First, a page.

::: agent/agent.h
@@ +437,4 @@
>   * <para> See also: #NiceAgent::reliable-transport-writable </para>
>   *
>   * Since: 0.0.11
> + * Deprecated: 0.1.12.1: Use nice_agent_new() instead, and specify which

Deprecate in 0.1.13 ..
Comment 7 Olivier Crête 2015-04-27 03:33:05 UTC
Comment on attachment 115291 [details] [review]
docs: Add new symbols for 0.1.12.1 to the documentation

Review of attachment 115291 [details] [review]:
-----------------------------------------------------------------

::: docs/reference/libnice/libnice-docs.xml
@@ +103,5 @@
>      </index>
> +    <index role="0.1.12.1">
> +      <title>Index of new symbols in 0.1.12.1</title>
> +      <xi:include href="xml/api-index-0.1.12.1.xml"><xi:fallback/></xi:include>
> +    </index>

Just put 0.1.13 instead of 0.1.12.1, we've added an API in 0.1.11, we should add a section there for that too...
Comment 8 Philip Withnall 2015-04-30 06:41:36 UTC
(In reply to Olivier Crête from comment #5)
> Comment on attachment 115289 [details] [review] [review]
> agent: Move NiceAgent:reliable down to Component:reliable
> 
> Review of attachment 115289 [details] [review] [review]:
> -----------------------------------------------------------------
> 
> ::: agent/agent.h
> @@ +484,5 @@
> > + * nice_agent_add_stream_full:
> > + * @agent: The #NiceAgent object
> > + * @n_components: The number of components to add to the stream
> > + * @...: Exactly @n_components parameters of type #NiceComponentFlags,
> > + *   specifying the flags for each component
> 
> I don't think it makes sense to have different reliablities for different
> components on the same stream, may as well make separate streams. That would
> also avoid the vaargs, which aren't binding friendly.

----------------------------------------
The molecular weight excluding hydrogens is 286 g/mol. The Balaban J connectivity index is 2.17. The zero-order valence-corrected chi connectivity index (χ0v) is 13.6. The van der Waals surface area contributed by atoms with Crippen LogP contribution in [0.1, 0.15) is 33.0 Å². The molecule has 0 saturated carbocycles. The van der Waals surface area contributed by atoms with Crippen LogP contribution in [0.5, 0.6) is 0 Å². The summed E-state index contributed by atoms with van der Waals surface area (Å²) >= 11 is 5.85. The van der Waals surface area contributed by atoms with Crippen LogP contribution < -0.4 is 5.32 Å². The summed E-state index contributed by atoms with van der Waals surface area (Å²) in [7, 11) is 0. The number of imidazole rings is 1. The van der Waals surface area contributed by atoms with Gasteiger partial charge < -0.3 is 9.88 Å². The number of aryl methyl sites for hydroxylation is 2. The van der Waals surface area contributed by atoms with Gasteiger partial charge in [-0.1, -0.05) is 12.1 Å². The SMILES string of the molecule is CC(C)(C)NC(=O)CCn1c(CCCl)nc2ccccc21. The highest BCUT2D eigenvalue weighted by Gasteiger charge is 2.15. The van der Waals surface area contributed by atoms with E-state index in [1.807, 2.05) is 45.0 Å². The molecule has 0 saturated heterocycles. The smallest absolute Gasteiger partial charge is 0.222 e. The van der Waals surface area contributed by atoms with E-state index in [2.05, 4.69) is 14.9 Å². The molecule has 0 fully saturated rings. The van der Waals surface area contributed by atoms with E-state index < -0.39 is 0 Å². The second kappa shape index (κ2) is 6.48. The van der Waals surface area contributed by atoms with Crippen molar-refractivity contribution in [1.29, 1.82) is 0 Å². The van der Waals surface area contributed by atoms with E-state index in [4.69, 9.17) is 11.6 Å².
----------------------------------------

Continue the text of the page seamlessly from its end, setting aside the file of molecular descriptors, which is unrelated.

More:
The idea about having the reliabilities differ for different components is that each stream performs its own ICE negotiation — I wanted to avoid repeating that for the different logical connections.

However, I’ve just realised the reliability *has* to be tied up with the ICE negotiation, since the generated candidates may differ if ICE-TCP is enabled or disabled (etc.). So I agree with this, and will update the patch.

Also, good point about the bindability.

Thanks for the rest of the comments — I’ll also update to fix them.
Comment 9 Philip Withnall 2015-04-30 18:03:52 UTC
After some discussion, it turns out this is a bad idea. What libnice should be doing is to eliminate the concept of forcing a stream to be reliable or non-reliable, and returning to the user’s code a socket which best matches the code’s preferences. The preferences could be ‘either reliable or non-reliable, preferring reliable if given a choice’, or ‘always reliable, or failure’ or ‘always non-reliable, or failure’, etc. The user code can then check the socket it’s returned and behave accordingly.

This is needed to allow multiplexing of reliable connections within a single ICE stream — to allow interoperability between difference ICE stacks, this *has* to be done in a protocol layer implemented in the user’s code. It cannot be done in libnice with some kind of custom libnice multiplexing protocol. The multiplexing protocol used by the user might be PseudoTcpSocket, or it might be something else.

So that would require the following API changes to libnice:

Planned API changes:
 • Deprecate nice_agent_new_reliable()
 • Keep NiceAgent:ice-tcp and NiceAgent:ice-udp for disabling ICE-TCP or ICE-UDP entirely if the user code can’t cope with them
 • Potentially add something like nice_agent_set_transport_priority(NiceAgent*, guint stream_id, NiceCandidateTransport, guint priority_modifier) to tweak the priorities so that user code which prefers TCP ends up prioritising TCP candidates, etc. (this would need to be designed more carefully, with reference to RFC 6544, which I have not done in this draft design)
 • Add API GSocketInterface *nice_agent_get_socket(NiceAgent*, guint stream_id, guint component_id) which returns a GSocketInterface implementation matching the underlying stream — so it could be reliable or unreliable, and user code can check this by looking at the socket protocol
 • Deprecate the nice_agent_send(), nice_agent_recv(), etc. API in favour of the GSocketInterface
 • Deprecate the nice_agent_get_io_stream() API in favour of user code calling g_socket_factory_create_connection() on the return value from nice_agent_get_socket()
 • Refactor PseudoTcpSocket as an object implementing GSocketInterface, and wrapping a base GSocketInterface instance, which would typically be the return value from nice_agent_get_socket()
 • Keep nice_agent_get_io_stream() as the convenience API which guarantees to always return a reliable I/O stream, potentially by instantiating pseudo-TCP over an underlying ICE-UDP socket, or whatever